Trained staff members have interviewed personnel—staff as well as regular volunteers— and personal as well as professional references have been thoroughly checked. We also verify licenses and certifications of persons who carry those credentials, such as RN, LPN or CNA, etc. Finally, each staff member is required to pass a criminal history background check, which includes a fingerprint screening and national criminal registry check.

I have heard about continuum of care communities but don't know what they are. Can you tell me about them?

A continuum of care community simply means that a variety of housing and service options exist in the same building, on the same campus, or nearby. Often, the continuum includes independent living cottages, congregate apartments (apartments with services such as meals, social activities, transportation and housekeeping available as a package or as optional “fee for service” amenities), assisted living, dementia or Alzheimer’s specialty care and skilled nursing care, such as a nursing home.

Several of our communities share a campus with both Independent and Assisting Living housing options. If at any time a resident needs to move between these housing options we will waive your required 30-day move out notice and residents are given priority status on the waiting lists for our “sister” communities.

What happens if I need assistance in the middle of the night?

Independent Living Community:
Each of our residences have emergency call systems installed in the main living area and bathroom to ensure you can summon assistance if it is needed. You never have to feel alone or helpless.

Assisted Living Community:
Emergency call systems are installed in the main living area and in the bathroom of each assisted living apartment to allow residents to summon assistance when they need it. Our caring staff is always here to help.

Specialized Dementia Care:
Each apartment is installed with emergency call systems in the main living area and bathroom to allow residents to summon assistance if and when it is needed. We know that many of our residents who have dementia don’t remember to use the emergency call system so our staff is constantly moving throughout the hallways at night to respond to nighttime needs.

What happens if I activate the emergency pull cord in the middle of the night?

All Community Protocol:
We have set up a three-tier approach to addressing off-hours emergencies. First, the on-site emergency contact person is alerted. After that, the backup staff member is called, followed by a call to 911.

Specialized Dementia Care:
Our staff responds to all emergency cord signals. We know that residents with dementia are often not able to relate pulling the cord to calling a staff person. When we respond to dementia signals, we just shut off the signal and check on your loved one and their surrounding area to be sure everything is okay. From there, we follow protocol based on how your loved one is doing.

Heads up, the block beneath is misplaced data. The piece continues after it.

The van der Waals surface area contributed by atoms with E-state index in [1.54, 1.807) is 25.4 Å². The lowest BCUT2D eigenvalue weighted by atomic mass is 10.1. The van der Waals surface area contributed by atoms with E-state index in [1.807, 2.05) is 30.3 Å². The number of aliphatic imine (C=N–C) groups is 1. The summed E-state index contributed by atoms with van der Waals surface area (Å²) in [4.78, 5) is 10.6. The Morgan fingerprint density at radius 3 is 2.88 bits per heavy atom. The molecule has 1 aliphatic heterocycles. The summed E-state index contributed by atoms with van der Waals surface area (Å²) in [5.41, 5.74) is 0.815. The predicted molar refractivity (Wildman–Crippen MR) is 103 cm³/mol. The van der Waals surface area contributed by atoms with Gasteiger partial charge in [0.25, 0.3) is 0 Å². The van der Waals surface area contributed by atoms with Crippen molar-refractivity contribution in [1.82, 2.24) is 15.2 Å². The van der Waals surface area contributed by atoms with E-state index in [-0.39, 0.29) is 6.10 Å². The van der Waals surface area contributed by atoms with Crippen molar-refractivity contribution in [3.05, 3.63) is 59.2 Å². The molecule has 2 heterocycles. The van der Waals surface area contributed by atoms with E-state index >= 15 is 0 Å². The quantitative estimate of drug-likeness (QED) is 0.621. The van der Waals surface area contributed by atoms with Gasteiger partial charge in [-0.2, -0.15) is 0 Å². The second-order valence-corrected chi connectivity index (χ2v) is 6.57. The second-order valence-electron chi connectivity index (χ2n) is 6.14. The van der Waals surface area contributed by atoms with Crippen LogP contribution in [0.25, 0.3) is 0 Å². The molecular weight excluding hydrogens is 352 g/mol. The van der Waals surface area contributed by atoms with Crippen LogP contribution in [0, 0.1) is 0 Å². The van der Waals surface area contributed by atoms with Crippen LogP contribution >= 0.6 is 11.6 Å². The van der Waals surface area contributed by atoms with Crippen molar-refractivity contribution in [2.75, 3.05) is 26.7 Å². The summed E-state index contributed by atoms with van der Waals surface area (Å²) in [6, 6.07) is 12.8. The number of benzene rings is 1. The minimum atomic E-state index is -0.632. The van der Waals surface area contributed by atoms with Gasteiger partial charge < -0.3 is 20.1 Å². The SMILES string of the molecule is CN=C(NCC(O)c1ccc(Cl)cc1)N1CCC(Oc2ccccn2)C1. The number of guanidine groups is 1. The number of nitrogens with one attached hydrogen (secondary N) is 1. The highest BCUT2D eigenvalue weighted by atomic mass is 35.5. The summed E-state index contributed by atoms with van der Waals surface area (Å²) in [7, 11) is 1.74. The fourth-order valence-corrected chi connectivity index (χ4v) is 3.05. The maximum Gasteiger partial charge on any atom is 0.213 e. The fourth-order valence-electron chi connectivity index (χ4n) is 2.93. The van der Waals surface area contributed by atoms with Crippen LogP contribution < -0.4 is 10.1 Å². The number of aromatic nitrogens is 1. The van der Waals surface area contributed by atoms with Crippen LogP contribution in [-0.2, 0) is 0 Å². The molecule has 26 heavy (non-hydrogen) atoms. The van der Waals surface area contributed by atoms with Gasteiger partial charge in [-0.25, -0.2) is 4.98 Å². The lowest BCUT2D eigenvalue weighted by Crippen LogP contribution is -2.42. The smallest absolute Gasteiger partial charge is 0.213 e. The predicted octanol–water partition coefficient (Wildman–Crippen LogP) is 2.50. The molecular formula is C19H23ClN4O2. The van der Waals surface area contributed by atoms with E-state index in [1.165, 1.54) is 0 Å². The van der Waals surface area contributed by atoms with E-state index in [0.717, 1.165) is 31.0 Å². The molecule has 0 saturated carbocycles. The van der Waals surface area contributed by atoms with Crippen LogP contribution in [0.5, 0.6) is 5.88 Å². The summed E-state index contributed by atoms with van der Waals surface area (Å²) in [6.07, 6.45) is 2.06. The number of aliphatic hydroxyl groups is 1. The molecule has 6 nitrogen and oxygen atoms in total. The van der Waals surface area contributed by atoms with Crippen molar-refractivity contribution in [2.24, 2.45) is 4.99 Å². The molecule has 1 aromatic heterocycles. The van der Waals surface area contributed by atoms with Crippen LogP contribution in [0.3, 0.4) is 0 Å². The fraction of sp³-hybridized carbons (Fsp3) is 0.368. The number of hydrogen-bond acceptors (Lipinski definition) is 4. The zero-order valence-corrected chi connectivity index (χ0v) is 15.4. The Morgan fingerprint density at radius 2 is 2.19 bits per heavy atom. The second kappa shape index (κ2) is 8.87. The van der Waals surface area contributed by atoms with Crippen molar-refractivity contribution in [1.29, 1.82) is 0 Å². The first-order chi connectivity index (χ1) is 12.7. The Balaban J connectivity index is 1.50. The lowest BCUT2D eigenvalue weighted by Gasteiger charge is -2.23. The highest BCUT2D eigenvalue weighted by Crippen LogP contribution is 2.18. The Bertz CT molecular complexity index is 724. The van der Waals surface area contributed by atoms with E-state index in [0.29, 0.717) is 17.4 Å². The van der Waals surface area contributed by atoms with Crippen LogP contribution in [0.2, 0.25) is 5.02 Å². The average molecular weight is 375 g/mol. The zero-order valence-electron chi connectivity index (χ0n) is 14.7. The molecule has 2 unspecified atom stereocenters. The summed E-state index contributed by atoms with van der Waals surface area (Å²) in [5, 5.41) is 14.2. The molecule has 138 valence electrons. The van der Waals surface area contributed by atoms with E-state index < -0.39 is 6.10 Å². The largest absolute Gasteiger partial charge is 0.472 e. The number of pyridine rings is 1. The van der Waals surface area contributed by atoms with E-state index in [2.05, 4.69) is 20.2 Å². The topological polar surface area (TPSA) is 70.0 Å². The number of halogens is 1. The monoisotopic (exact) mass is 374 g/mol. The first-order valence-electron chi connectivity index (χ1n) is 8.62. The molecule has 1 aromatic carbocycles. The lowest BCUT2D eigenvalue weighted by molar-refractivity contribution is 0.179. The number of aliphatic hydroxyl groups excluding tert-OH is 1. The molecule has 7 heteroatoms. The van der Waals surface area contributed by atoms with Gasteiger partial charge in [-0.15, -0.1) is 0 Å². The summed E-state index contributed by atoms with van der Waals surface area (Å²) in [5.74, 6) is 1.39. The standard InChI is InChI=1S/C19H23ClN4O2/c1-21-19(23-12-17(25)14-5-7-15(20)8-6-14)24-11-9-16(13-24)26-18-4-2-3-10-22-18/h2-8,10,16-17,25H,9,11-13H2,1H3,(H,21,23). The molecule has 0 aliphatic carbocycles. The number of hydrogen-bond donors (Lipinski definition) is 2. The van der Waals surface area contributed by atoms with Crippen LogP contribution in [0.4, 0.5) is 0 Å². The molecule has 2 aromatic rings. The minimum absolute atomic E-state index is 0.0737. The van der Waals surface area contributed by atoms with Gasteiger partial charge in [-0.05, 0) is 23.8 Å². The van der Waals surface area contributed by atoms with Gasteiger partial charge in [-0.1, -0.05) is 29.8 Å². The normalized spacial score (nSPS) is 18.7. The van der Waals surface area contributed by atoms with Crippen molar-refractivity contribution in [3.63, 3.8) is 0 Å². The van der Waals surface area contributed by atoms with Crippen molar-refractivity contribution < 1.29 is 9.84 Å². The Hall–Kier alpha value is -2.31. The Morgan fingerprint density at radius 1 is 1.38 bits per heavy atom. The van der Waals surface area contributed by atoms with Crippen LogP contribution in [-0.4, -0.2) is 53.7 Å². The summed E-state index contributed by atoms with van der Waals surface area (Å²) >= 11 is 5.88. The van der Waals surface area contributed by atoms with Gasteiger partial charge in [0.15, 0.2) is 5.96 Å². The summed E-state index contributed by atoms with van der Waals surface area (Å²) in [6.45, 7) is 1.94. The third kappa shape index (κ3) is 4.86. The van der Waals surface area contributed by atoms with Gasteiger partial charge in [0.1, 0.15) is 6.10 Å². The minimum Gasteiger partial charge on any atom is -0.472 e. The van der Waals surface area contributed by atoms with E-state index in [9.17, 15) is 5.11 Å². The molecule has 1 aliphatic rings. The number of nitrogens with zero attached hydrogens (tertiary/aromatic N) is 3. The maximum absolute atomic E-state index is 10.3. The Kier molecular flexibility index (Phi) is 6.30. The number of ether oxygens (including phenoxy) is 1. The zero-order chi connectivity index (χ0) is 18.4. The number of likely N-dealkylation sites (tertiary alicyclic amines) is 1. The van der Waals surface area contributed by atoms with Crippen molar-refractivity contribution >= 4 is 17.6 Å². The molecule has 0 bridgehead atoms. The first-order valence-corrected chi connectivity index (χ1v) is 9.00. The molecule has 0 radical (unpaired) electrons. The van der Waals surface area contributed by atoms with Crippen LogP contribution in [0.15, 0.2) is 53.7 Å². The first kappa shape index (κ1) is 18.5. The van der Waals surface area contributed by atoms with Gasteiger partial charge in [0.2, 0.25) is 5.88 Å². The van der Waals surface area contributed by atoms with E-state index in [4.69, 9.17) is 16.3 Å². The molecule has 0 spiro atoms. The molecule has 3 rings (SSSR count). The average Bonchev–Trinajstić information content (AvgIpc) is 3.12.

What happens in the case of an emergency in the building?

Independent Living Communities and Assisted Living Centers:

We routinely conduct fire and tornado drills with our residents. These drills are conducted at different times of the day and night to be sure that everyone gets proper practice. Once a year, we invite the fire department to monitor our practice drills. This ensures the residents feel confident that during any emergency, or in the event that the building need to be evacuated, they what to do to be safe.

In addition to the practice drills, we conduct monthly inspections of all fire safety equipment as well as routine fire safety inspections throughout the building. Finally, we are inspected annually by local, state, or federal regulators. 

Specialized Dementia Care:
We understand that our residents with dementia have greater needs, and we do not expect them to retain information from monthly drills. To remedy this, and address those additional needs, our staff is extra vigilant with dementia patients. We make sure they know where dementia residents are, and we ensure to prepare for what degree of assistance will be needed if we do have a building emergency.

Dad never did any of the housekeeping. What services do you provide?

Independent Senior Living:
Yes, for an additional fee. Your father can schedule an appointment with our housekeeping staff to clean your apartment weekly, bi-weekly, or on any schedule he desires.